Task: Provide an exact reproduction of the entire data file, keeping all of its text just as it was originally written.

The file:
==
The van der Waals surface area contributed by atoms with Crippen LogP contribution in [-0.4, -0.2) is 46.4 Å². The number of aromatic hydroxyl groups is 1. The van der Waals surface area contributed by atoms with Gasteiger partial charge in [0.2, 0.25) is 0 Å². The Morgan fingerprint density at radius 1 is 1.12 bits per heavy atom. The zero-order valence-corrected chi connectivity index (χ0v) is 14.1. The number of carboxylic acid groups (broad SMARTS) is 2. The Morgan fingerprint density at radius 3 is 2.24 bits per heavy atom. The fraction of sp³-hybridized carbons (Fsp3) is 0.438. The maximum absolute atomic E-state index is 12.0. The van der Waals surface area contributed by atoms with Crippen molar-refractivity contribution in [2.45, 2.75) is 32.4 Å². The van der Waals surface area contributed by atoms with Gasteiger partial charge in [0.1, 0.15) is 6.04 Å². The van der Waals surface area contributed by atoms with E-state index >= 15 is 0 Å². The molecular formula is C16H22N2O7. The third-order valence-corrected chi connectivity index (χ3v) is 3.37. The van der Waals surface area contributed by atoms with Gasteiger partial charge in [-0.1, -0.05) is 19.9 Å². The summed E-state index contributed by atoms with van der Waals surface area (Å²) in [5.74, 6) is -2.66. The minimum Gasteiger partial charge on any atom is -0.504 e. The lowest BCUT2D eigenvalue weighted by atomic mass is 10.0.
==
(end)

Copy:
The van der Waals surface area contributed by atoms with Crippen LogP contribution in [-0.4, -0.2) is 46.4 Å². The number of aromatic hydroxyl groups is 1. The van der Waals surface area contributed by atoms with Gasteiger partial charge in [0.2, 0.25) is 0 Å². The Morgan fingerprint density at radius 1 is 1.12 bits per heavy atom. The zero-order valence-corrected chi connectivity index (χ0v) is 14.1. The number of carboxylic acid groups (broad SMARTS) is 2. The Morgan fingerprint density at radius 3 is 2.24 bits per heavy atom. The fraction of sp³-hybridized carbons (Fsp3) is 0.438. The maximum absolute atomic E-state index is 12.0. The van der Waals surface area contributed by atoms with Crippen molar-refractivity contribution in [2.45, 2.75) is 32.4 Å². The van der Waals surface area contributed by atoms with Gasteiger partial charge in [0.1, 0.15) is 6.04 Å². The van der Waals surface area contributed by atoms with E-state index >= 15 is 0 Å². The molecular formula is C16H22N2O7. The third-order valence-corrected chi connectivity index (χ3v) is 3.37. The van der Waals surface area contributed by atoms with Gasteiger partial charge in [-0.1, -0.05) is 19.9 Å². The summed E-state index contributed by atoms with van der Waals surface area (Å²) in [5.74, 6) is -2.66. The minimum Gasteiger partial charge on any atom is -0.504 e. The lowest BCUT2D eigenvalue weighted by atomic mass is 10.0.